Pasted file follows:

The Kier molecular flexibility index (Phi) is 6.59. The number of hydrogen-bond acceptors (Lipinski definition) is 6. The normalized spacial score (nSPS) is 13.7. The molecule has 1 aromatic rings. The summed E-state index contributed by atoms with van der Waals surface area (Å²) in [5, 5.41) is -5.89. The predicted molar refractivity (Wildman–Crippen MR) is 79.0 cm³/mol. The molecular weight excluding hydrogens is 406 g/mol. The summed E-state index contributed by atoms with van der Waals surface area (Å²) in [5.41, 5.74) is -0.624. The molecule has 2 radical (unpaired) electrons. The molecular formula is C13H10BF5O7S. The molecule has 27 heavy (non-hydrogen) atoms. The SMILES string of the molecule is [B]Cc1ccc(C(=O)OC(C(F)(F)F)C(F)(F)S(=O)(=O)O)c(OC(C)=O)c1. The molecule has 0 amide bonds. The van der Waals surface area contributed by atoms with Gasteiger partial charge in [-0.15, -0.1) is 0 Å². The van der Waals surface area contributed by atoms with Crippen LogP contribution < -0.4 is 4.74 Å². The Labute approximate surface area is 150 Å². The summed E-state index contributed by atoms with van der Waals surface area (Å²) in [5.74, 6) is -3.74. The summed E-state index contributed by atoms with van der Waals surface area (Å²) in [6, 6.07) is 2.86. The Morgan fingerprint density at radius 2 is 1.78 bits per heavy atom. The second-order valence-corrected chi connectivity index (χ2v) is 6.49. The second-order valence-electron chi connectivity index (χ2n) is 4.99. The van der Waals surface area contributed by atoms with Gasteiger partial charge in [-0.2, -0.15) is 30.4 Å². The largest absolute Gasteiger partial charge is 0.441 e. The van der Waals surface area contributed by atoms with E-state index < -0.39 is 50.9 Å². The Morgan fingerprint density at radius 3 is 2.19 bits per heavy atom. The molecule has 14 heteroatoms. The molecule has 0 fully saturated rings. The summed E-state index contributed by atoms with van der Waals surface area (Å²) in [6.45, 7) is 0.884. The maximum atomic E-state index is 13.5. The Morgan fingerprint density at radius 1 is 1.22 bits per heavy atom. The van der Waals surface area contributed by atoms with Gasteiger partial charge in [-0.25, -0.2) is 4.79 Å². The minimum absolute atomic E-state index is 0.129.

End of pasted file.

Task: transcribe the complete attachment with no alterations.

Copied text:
The Kier molecular flexibility index (Phi) is 6.59. The number of hydrogen-bond acceptors (Lipinski definition) is 6. The normalized spacial score (nSPS) is 13.7. The molecule has 1 aromatic rings. The summed E-state index contributed by atoms with van der Waals surface area (Å²) in [5, 5.41) is -5.89. The predicted molar refractivity (Wildman–Crippen MR) is 79.0 cm³/mol. The molecular weight excluding hydrogens is 406 g/mol. The summed E-state index contributed by atoms with van der Waals surface area (Å²) in [5.41, 5.74) is -0.624. The molecule has 2 radical (unpaired) electrons. The molecular formula is C13H10BF5O7S. The molecule has 27 heavy (non-hydrogen) atoms. The SMILES string of the molecule is [B]Cc1ccc(C(=O)OC(C(F)(F)F)C(F)(F)S(=O)(=O)O)c(OC(C)=O)c1. The molecule has 0 amide bonds. The van der Waals surface area contributed by atoms with Gasteiger partial charge in [-0.15, -0.1) is 0 Å². The van der Waals surface area contributed by atoms with Crippen LogP contribution < -0.4 is 4.74 Å². The Labute approximate surface area is 150 Å². The summed E-state index contributed by atoms with van der Waals surface area (Å²) in [5.74, 6) is -3.74. The summed E-state index contributed by atoms with van der Waals surface area (Å²) in [6, 6.07) is 2.86. The Morgan fingerprint density at radius 2 is 1.78 bits per heavy atom. The second-order valence-corrected chi connectivity index (χ2v) is 6.49. The second-order valence-electron chi connectivity index (χ2n) is 4.99. The van der Waals surface area contributed by atoms with Gasteiger partial charge in [-0.2, -0.15) is 30.4 Å². The largest absolute Gasteiger partial charge is 0.441 e. The van der Waals surface area contributed by atoms with E-state index < -0.39 is 50.9 Å². The Morgan fingerprint density at radius 3 is 2.19 bits per heavy atom. The molecule has 14 heteroatoms. The molecule has 0 fully saturated rings. The summed E-state index contributed by atoms with van der Waals surface area (Å²) in [6.45, 7) is 0.884. The maximum atomic E-state index is 13.5. The Morgan fingerprint density at radius 1 is 1.22 bits per heavy atom. The van der Waals surface area contributed by atoms with Gasteiger partial charge in [-0.25, -0.2) is 4.79 Å². The minimum absolute atomic E-state index is 0.129.